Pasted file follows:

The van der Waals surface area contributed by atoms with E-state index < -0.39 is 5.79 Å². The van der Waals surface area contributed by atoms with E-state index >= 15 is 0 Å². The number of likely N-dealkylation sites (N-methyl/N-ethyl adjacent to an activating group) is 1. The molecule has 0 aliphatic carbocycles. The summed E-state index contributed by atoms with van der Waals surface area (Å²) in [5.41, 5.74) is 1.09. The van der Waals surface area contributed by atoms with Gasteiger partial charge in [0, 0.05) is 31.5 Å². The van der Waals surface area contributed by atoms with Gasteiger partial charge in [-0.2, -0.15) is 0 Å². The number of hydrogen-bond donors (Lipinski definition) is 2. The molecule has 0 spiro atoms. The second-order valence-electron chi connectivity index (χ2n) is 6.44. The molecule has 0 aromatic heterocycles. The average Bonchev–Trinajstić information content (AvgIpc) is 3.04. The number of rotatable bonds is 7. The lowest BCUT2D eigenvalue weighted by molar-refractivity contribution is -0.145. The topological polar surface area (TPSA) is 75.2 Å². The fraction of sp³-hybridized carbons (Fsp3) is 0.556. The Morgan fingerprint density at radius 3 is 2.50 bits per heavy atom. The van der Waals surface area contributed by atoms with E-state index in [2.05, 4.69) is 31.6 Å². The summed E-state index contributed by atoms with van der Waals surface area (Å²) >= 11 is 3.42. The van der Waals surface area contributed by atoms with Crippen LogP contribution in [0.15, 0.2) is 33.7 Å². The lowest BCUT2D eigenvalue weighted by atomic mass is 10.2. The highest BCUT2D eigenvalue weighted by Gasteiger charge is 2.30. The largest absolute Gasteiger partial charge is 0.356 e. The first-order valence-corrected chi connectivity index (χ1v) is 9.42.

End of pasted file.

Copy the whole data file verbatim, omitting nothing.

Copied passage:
The van der Waals surface area contributed by atoms with E-state index < -0.39 is 5.79 Å². The van der Waals surface area contributed by atoms with E-state index >= 15 is 0 Å². The number of likely N-dealkylation sites (N-methyl/N-ethyl adjacent to an activating group) is 1. The molecule has 0 aliphatic carbocycles. The summed E-state index contributed by atoms with van der Waals surface area (Å²) in [5.41, 5.74) is 1.09. The van der Waals surface area contributed by atoms with Gasteiger partial charge in [0, 0.05) is 31.5 Å². The van der Waals surface area contributed by atoms with Gasteiger partial charge in [-0.2, -0.15) is 0 Å². The number of hydrogen-bond donors (Lipinski definition) is 2. The molecule has 0 spiro atoms. The second-order valence-electron chi connectivity index (χ2n) is 6.44. The molecule has 0 aromatic heterocycles. The average Bonchev–Trinajstić information content (AvgIpc) is 3.04. The number of rotatable bonds is 7. The lowest BCUT2D eigenvalue weighted by molar-refractivity contribution is -0.145. The topological polar surface area (TPSA) is 75.2 Å². The fraction of sp³-hybridized carbons (Fsp3) is 0.556. The Morgan fingerprint density at radius 3 is 2.50 bits per heavy atom. The van der Waals surface area contributed by atoms with E-state index in [2.05, 4.69) is 31.6 Å². The summed E-state index contributed by atoms with van der Waals surface area (Å²) >= 11 is 3.42. The van der Waals surface area contributed by atoms with Crippen LogP contribution in [0.15, 0.2) is 33.7 Å². The lowest BCUT2D eigenvalue weighted by atomic mass is 10.2. The highest BCUT2D eigenvalue weighted by Gasteiger charge is 2.30. The largest absolute Gasteiger partial charge is 0.356 e. The first-order valence-corrected chi connectivity index (χ1v) is 9.42.